Evolution of Barbie: How women's beauty ideals change over time
by Gülşah Dark
ISTANBULFeb 03, 2016 - 12:00 am GMT+3
by Gülşah Dark
Feb 03, 2016 12:00 am
Barbie, the iconic doll that has long been critized for its unrealistic body shape, will appear in three new body types along with skin colors and outfits in an attempt to represent women of all shapes and sizes. The evolution chart of Barbie has been influenced significantly by beauty standards and trends, reflecting what women have embraced in different eras
Barbara Millicent Roberts, a blonde-haired, blue-eyed doll with full make-up from the fictional town of Willows, Wisconsin, has been in our lives since the 1960s.
She is the oldest of five (or possibly six) children born to Margaret and George Roberts. Does her name ring a bell? American businesswoman Ruth Handler's "Barbie" has evolved over the years, donning dozens of costumes and having various professions - from a McDonald's cashier to an astronaut - inspired by world-renowned brands such as Donna Karan, Christian Dior and Givenchy. Barbie even represented the female space cadet in 1965, four years before the first man walked on the moon.
For young girls, Barbie has always been a must-have toy complete with Barbie's dream house, clothing, accessories and, of course, her famous boyfriend, Ken. In Turkey, you can find Barbie character bedding, room decor and even curtains. Five days ago, Mattel - the manufacturer of the idolized doll - expanded its "Fashionista" line, releasing three new Barbies. These dolls are size-specific; tall, curvy and petite, and have various skin tones, eye colors, hairstyles, trendy outfits and even flat feet. "Barbie has always offered girls choices: from 180 career options and the inspirational roles she represents, to her endless fashion options and accessories," said Evelyn Mazzocco, the senior vice president and global general manager of the Barbie empire. From a financial perspective, this recent move by Mattel is obviously an attempt to increase sales of the famous doll, which have declined in recent years. From a sociological aspect, however, the evolution of Barbie - a global and cultural icon being sold in 150 countries worldwide - says much more.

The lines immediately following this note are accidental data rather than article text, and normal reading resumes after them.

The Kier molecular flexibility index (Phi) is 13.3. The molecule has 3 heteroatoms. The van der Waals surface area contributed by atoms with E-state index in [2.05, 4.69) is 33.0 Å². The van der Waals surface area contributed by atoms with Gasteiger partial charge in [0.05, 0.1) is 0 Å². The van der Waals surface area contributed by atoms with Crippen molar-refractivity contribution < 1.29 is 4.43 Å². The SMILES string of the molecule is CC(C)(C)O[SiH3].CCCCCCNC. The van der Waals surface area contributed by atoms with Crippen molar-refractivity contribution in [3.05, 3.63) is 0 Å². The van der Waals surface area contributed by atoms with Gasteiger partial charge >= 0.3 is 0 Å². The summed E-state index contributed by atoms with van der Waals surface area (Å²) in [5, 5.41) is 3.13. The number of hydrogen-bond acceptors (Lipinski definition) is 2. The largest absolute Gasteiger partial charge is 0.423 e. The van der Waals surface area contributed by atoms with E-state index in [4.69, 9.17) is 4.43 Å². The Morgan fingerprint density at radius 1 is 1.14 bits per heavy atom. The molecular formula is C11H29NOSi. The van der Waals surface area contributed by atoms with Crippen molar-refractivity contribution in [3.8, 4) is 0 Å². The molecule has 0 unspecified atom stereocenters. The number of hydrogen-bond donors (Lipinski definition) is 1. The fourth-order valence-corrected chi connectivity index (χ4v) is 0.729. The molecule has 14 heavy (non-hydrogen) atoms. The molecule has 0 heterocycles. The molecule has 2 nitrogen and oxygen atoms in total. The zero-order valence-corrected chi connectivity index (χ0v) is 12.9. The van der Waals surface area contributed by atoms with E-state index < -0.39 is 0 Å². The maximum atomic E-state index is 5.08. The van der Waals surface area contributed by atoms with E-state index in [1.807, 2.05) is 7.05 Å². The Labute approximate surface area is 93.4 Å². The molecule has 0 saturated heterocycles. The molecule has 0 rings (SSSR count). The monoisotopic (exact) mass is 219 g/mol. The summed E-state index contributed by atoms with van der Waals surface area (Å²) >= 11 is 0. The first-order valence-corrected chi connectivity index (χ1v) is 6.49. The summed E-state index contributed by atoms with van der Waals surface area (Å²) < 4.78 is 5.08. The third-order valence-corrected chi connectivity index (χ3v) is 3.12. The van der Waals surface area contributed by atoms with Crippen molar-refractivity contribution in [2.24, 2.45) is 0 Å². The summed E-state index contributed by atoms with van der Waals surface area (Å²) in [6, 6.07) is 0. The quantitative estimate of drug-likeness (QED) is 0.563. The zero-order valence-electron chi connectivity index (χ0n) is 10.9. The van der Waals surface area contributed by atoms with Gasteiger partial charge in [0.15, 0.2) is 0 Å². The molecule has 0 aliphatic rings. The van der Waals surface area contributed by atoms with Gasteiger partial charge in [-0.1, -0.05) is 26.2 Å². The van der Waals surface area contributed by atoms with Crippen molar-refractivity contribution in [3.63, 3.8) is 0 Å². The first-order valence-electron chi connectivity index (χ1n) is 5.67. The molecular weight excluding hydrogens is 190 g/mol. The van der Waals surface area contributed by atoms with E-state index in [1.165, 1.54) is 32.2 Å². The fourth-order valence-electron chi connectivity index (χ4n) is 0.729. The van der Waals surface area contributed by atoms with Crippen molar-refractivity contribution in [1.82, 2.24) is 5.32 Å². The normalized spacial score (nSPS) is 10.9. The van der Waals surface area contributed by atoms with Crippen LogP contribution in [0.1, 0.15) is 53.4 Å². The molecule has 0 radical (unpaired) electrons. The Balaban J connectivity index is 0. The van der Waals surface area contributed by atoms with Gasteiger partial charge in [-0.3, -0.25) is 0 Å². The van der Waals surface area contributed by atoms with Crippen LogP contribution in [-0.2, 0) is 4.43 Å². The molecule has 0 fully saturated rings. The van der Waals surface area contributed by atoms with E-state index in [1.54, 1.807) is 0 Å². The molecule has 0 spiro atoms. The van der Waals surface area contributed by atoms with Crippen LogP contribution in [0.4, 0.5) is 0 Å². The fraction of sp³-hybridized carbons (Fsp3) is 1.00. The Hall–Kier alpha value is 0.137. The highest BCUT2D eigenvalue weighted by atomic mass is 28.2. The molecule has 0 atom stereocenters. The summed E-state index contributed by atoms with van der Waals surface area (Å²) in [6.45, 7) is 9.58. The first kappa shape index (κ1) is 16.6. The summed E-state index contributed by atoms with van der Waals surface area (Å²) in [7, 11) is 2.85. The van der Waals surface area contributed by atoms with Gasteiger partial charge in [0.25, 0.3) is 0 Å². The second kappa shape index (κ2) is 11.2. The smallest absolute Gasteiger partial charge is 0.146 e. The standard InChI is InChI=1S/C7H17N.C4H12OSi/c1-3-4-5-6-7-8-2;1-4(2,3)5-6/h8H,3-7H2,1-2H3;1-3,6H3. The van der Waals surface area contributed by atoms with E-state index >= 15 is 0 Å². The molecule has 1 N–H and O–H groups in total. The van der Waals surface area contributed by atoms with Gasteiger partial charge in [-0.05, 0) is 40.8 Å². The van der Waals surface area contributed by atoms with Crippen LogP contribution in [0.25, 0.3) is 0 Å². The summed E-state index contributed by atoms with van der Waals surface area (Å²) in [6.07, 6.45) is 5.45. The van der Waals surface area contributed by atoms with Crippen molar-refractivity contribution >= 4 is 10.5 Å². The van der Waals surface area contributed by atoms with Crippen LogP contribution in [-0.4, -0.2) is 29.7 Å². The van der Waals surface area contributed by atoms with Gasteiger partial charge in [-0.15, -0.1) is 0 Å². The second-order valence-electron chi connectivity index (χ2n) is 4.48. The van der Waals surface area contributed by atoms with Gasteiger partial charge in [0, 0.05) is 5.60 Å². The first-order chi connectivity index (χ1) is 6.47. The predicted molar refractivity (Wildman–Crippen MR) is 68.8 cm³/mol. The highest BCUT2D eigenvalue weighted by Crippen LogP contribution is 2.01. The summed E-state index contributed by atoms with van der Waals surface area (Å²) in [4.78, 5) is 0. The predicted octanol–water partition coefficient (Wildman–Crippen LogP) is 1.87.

First appearing in a black-and-white striped swimsuit, Barbie has represented beauty and fashion for decades. In 1965, the American Girl Barbie hit the market, complete with a bob haircut. Later, in 1971, Live Action Barbie joined the ranks on store shelves wearing a hippie headband. This doll has even ran for president six times since 1992, appearing in a royal blue skirt, jacket, high-heeled shoes and a string of pearls, with her hair carefully coifed in an elegant style. Mattel has not limited itself to toying with different variations of Barbie's clothes and her face, though. In 1980, the company released Black Barbie, featuring an afro. That same year, Hispanic Barbie was released, named Teresa.